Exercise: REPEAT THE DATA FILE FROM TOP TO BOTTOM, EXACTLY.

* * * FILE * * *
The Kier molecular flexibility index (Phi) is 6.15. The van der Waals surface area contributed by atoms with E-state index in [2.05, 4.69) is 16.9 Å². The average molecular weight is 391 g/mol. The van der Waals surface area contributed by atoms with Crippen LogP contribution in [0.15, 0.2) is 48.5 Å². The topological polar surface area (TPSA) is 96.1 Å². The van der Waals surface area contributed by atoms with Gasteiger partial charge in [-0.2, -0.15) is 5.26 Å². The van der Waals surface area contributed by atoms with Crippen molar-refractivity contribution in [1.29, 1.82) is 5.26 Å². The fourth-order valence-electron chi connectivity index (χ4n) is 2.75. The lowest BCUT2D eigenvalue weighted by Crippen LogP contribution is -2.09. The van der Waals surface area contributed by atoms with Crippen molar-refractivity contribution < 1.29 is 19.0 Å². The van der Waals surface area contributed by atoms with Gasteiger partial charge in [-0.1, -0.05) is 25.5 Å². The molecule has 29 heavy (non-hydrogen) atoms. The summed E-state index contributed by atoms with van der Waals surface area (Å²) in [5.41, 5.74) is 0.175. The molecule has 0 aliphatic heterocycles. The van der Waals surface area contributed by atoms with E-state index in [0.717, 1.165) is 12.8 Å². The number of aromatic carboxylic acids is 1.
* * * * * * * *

The Kier molecular flexibility index (Phi) is 6.15. The van der Waals surface area contributed by atoms with E-state index in [2.05, 4.69) is 16.9 Å². The average molecular weight is 391 g/mol. The van der Waals surface area contributed by atoms with Crippen LogP contribution in [0.15, 0.2) is 48.5 Å². The topological polar surface area (TPSA) is 96.1 Å². The van der Waals surface area contributed by atoms with Gasteiger partial charge in [-0.2, -0.15) is 5.26 Å². The van der Waals surface area contributed by atoms with Crippen molar-refractivity contribution in [1.29, 1.82) is 5.26 Å². The fourth-order valence-electron chi connectivity index (χ4n) is 2.75. The lowest BCUT2D eigenvalue weighted by Crippen LogP contribution is -2.09. The van der Waals surface area contributed by atoms with Crippen molar-refractivity contribution < 1.29 is 19.0 Å². The van der Waals surface area contributed by atoms with Gasteiger partial charge in [-0.1, -0.05) is 25.5 Å². The molecule has 29 heavy (non-hydrogen) atoms. The summed E-state index contributed by atoms with van der Waals surface area (Å²) in [5.41, 5.74) is 0.175. The molecule has 0 aliphatic heterocycles. The van der Waals surface area contributed by atoms with E-state index in [0.717, 1.165) is 12.8 Å². The number of aromatic carboxylic acids is 1.